Monday, 7 February 2011

Super Bowl "Unity" Dinner... Because I'm Not Officially Choosing a Team

After the official coin toss and start of play, I got to work on last night's dinner. For those who don't follow the Super Bowl, or were perhaps less inclined to turn on the game as I was, yesterday saw the meeting of the Green Bay Packers and the Pittsburgh Steelers, with the former eventually winning the game. And as alluded to in the title of this post, I had no strong preference either way as to who would win; unofficially, if your team name somehow has my favourite colour incorporated in it and you come from the midwest, chances are my support may lean in your favour. In any case, I attempted (and I think succeeded) in cooking to unite both teams, and using lemon as the common thread in my meal, created a fabric of flavour that was coloured with green, black, and of course yellow.

As has been the case for a while now, dessert typically takes more time to bake than the main dish takes to cook, and who wants to wait around for dessert? What started off as a lemon pound cake recipe became my version of limoncello muffins, both of which require a 350°F oven, so preheat it now. For this recipe, you'll need 1 stick of butter; use some of this to lightly butter and then flour the baking vessels. (Here, I used my 3/4 c ramekins.) For the batter, into one bowl, grate the rind (only the yellow part!) of one lemon. In a second bowl, combine well 1.5 c each granulated sugar and flour. And finally in a third bowl, whisk well 2.5 eggs (yes, half an egg has to go into a mini omelette) and then add in 1/2 c milk, 1/8 c canola oil, 2 tsp limoncello, and 1 tsp freshly squeezed lemon juice. Next, take out your electric hand mixer and begin to incorporate on low 1 softened stick of butter into the dry mix, slowly beating in the liquids. The resulting batter should look smooth and creamy, with waves of batter holding their shape. At this point, fold in the lemon rind. Set the ramekins onto a baking tray, as these will slightly overflow. Using a tablespoon, evenly divide up the batter to fill up the prepped ramekins. There's a touch over 3 c of batter here, so you'll most likely have some left over, though the density of the batter should allow you to pile on everything. It takes about 4.5 heaping tablespoons to fill each ramekin. As you can see in the photo above, you're really filling these up. When finished, get these into the oven and bake for 40 min or until a skewer comes out cleanly. At that point, turn off the heat, and leave the muffins in the oven for an additional 10 min.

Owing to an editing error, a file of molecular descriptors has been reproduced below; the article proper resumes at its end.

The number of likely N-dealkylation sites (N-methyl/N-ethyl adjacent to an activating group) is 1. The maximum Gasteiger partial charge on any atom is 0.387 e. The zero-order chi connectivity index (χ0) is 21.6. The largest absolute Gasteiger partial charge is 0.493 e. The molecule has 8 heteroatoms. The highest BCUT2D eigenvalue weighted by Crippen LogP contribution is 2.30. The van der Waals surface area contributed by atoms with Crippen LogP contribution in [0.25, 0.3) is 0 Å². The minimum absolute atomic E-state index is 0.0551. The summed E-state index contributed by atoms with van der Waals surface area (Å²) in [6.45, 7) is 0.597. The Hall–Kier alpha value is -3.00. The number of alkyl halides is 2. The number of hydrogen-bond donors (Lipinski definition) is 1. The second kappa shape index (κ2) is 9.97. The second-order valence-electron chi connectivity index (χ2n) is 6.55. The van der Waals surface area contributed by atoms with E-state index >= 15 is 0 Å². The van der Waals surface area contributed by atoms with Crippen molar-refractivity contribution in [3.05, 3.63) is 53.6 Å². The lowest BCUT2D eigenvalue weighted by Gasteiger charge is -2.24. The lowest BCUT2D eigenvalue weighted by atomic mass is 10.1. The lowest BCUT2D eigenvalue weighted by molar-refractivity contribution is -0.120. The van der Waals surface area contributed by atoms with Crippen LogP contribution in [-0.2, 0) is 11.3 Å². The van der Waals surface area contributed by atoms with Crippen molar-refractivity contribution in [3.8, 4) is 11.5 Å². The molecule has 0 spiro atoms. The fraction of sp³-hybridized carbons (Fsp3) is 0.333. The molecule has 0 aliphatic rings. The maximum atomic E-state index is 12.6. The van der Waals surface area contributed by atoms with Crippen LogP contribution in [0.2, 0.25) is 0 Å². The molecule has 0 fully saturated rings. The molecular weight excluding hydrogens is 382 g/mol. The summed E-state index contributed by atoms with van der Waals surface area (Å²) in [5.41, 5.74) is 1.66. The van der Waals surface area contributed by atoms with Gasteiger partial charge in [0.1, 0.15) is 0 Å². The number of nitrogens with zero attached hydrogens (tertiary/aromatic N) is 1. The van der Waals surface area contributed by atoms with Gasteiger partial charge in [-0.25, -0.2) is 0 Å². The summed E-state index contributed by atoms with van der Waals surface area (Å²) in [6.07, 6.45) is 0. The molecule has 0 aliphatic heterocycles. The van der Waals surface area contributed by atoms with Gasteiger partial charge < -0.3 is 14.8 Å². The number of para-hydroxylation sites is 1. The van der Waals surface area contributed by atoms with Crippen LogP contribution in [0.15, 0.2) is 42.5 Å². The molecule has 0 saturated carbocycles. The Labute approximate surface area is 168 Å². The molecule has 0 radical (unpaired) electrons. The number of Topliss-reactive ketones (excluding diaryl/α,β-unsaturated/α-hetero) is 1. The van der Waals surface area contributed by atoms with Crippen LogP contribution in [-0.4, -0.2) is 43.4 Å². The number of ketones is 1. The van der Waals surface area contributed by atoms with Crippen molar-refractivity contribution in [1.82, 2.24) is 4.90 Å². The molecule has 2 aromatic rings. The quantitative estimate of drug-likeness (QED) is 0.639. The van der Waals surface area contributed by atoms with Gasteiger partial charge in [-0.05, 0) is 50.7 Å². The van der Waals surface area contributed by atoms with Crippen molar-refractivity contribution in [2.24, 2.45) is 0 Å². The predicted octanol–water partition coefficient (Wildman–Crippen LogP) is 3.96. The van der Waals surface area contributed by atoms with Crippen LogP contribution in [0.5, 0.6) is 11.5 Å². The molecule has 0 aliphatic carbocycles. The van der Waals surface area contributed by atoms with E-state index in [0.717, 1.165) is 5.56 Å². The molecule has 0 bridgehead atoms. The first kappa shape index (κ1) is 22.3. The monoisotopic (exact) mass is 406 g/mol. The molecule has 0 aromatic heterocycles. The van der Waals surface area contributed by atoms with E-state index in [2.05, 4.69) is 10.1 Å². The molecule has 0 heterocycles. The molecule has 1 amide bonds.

Until then, work on the rest of the meal. For the protein of yesterday's entrée, I had intended to make a hybrid version of two recipes (here and here); I had settled on calling it lemon pepper chicken scaloppine with limoncello sauce (it fit the Super Bowl colour theme), but research indicates I could (and now do... until someone who actually speaks Italian can confirm this) call it piccata di pollo con una salsa di limoncello (chicken piccata with a limoncello sauce). The scaloppine part refers to the fact the chicken (or whatever meat happens to be prepared) is thinly sliced, or at least pounded in such a way the chicken is even and can thus be cooked more evenly. This typically then gives way to piccata, which is a style of preparation that takes the thin(ner) chicken that is then dredged and then sautéed until cooked. So, after flattening out the chicken (I used my rolling pin) a bit, wash you hands and prepare to dredge them. On a plate, have already combined 1/2 c flour, a pinch of salt and 2 tsp each garlic powder and freshly ground black pepper. In a small bowl,whisk together 1 whole egg and 1 tbsp dijon mustard. Coat each slice of chicken in the egg-mustard mix and then coat this with the flour mix. Then, in a pan, melt 1 tbsp unsalted butter and sautée the chicken in this melted butter until fully cooked, making sure to flip the chicken at least once. You can also cover the chicken during the cooking process to allow the heat to more evenly cook it. Once cooked, transfer to a plate and cover the chicken with either another plate or tin foil to help keep the chicken warm.